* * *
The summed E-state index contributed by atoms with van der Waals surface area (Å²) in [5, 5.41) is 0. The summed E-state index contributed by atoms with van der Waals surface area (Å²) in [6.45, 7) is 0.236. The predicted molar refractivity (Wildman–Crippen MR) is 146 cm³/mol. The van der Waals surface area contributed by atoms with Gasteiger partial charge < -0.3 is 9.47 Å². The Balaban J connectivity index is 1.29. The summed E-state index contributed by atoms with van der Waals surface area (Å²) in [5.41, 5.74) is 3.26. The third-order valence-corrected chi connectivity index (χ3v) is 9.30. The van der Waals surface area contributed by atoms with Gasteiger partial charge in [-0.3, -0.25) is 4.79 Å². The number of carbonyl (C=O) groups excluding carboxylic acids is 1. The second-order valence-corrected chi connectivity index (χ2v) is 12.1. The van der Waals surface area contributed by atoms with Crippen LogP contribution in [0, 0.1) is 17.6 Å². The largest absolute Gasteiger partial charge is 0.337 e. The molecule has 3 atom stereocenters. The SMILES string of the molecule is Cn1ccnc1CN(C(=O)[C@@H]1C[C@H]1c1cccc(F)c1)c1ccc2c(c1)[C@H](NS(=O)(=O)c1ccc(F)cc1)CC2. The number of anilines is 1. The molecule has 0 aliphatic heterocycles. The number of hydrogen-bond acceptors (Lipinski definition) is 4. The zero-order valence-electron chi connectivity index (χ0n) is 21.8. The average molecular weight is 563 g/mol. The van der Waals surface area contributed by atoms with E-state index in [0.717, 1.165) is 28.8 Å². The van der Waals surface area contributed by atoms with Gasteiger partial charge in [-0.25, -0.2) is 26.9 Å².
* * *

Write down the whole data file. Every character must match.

The summed E-state index contributed by atoms with van der Waals surface area (Å²) in [5, 5.41) is 0. The summed E-state index contributed by atoms with van der Waals surface area (Å²) in [6.45, 7) is 0.236. The predicted molar refractivity (Wildman–Crippen MR) is 146 cm³/mol. The van der Waals surface area contributed by atoms with Gasteiger partial charge < -0.3 is 9.47 Å². The Balaban J connectivity index is 1.29. The summed E-state index contributed by atoms with van der Waals surface area (Å²) in [5.41, 5.74) is 3.26. The third-order valence-corrected chi connectivity index (χ3v) is 9.30. The van der Waals surface area contributed by atoms with Gasteiger partial charge in [-0.3, -0.25) is 4.79 Å². The number of carbonyl (C=O) groups excluding carboxylic acids is 1. The second-order valence-corrected chi connectivity index (χ2v) is 12.1. The van der Waals surface area contributed by atoms with Crippen LogP contribution in [0, 0.1) is 17.6 Å². The largest absolute Gasteiger partial charge is 0.337 e. The molecule has 3 atom stereocenters. The SMILES string of the molecule is Cn1ccnc1CN(C(=O)[C@@H]1C[C@H]1c1cccc(F)c1)c1ccc2c(c1)[C@H](NS(=O)(=O)c1ccc(F)cc1)CC2. The number of anilines is 1. The molecule has 0 aliphatic heterocycles. The number of hydrogen-bond acceptors (Lipinski definition) is 4. The zero-order valence-electron chi connectivity index (χ0n) is 21.8. The average molecular weight is 563 g/mol. The van der Waals surface area contributed by atoms with E-state index in [0.717, 1.165) is 28.8 Å². The van der Waals surface area contributed by atoms with Gasteiger partial charge in [-0.25, -0.2) is 26.9 Å².